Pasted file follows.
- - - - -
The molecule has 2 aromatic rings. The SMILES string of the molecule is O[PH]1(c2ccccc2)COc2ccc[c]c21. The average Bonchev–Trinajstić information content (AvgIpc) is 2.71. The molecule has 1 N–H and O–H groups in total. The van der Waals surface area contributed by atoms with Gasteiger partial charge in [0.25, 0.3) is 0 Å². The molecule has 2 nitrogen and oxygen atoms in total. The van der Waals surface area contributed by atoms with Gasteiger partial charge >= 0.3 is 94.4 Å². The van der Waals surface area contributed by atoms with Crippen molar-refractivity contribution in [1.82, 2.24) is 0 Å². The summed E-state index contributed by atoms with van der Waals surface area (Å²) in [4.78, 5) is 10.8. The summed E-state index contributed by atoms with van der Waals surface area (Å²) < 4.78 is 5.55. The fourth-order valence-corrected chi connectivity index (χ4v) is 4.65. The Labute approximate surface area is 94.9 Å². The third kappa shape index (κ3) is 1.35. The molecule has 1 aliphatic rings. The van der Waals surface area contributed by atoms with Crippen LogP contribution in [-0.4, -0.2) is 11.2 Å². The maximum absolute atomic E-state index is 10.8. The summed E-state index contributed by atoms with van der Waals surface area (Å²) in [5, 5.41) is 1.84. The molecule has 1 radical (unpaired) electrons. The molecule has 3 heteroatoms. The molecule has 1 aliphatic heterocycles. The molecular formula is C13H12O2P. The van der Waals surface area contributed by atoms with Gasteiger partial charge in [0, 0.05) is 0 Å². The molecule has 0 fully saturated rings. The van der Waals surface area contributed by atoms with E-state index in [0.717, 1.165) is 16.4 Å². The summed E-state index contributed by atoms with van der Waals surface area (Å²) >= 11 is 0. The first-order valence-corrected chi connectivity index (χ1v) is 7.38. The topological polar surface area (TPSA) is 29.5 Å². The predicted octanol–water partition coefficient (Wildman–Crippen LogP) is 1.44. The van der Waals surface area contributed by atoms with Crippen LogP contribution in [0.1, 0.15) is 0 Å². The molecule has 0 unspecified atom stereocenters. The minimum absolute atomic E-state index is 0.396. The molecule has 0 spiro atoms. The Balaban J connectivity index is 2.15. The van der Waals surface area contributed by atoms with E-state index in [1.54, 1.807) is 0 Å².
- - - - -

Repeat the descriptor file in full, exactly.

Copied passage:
The molecule has 2 aromatic rings. The SMILES string of the molecule is O[PH]1(c2ccccc2)COc2ccc[c]c21. The average Bonchev–Trinajstić information content (AvgIpc) is 2.71. The molecule has 1 N–H and O–H groups in total. The van der Waals surface area contributed by atoms with Gasteiger partial charge in [0.25, 0.3) is 0 Å². The molecule has 2 nitrogen and oxygen atoms in total. The van der Waals surface area contributed by atoms with Gasteiger partial charge >= 0.3 is 94.4 Å². The van der Waals surface area contributed by atoms with Crippen molar-refractivity contribution in [1.82, 2.24) is 0 Å². The summed E-state index contributed by atoms with van der Waals surface area (Å²) in [4.78, 5) is 10.8. The summed E-state index contributed by atoms with van der Waals surface area (Å²) < 4.78 is 5.55. The fourth-order valence-corrected chi connectivity index (χ4v) is 4.65. The Labute approximate surface area is 94.9 Å². The third kappa shape index (κ3) is 1.35. The molecule has 1 aliphatic rings. The van der Waals surface area contributed by atoms with Crippen LogP contribution in [-0.4, -0.2) is 11.2 Å². The maximum absolute atomic E-state index is 10.8. The summed E-state index contributed by atoms with van der Waals surface area (Å²) in [5, 5.41) is 1.84. The molecule has 1 radical (unpaired) electrons. The molecule has 3 heteroatoms. The molecule has 1 aliphatic heterocycles. The molecular formula is C13H12O2P. The van der Waals surface area contributed by atoms with Gasteiger partial charge in [0, 0.05) is 0 Å². The molecule has 0 fully saturated rings. The van der Waals surface area contributed by atoms with E-state index in [0.717, 1.165) is 16.4 Å². The summed E-state index contributed by atoms with van der Waals surface area (Å²) >= 11 is 0. The first-order valence-corrected chi connectivity index (χ1v) is 7.38. The topological polar surface area (TPSA) is 29.5 Å². The predicted octanol–water partition coefficient (Wildman–Crippen LogP) is 1.44. The van der Waals surface area contributed by atoms with Crippen LogP contribution in [0.1, 0.15) is 0 Å². The molecule has 0 unspecified atom stereocenters. The minimum absolute atomic E-state index is 0.396. The molecule has 0 spiro atoms. The Balaban J connectivity index is 2.15. The van der Waals surface area contributed by atoms with E-state index in [1.54, 1.807) is 0 Å².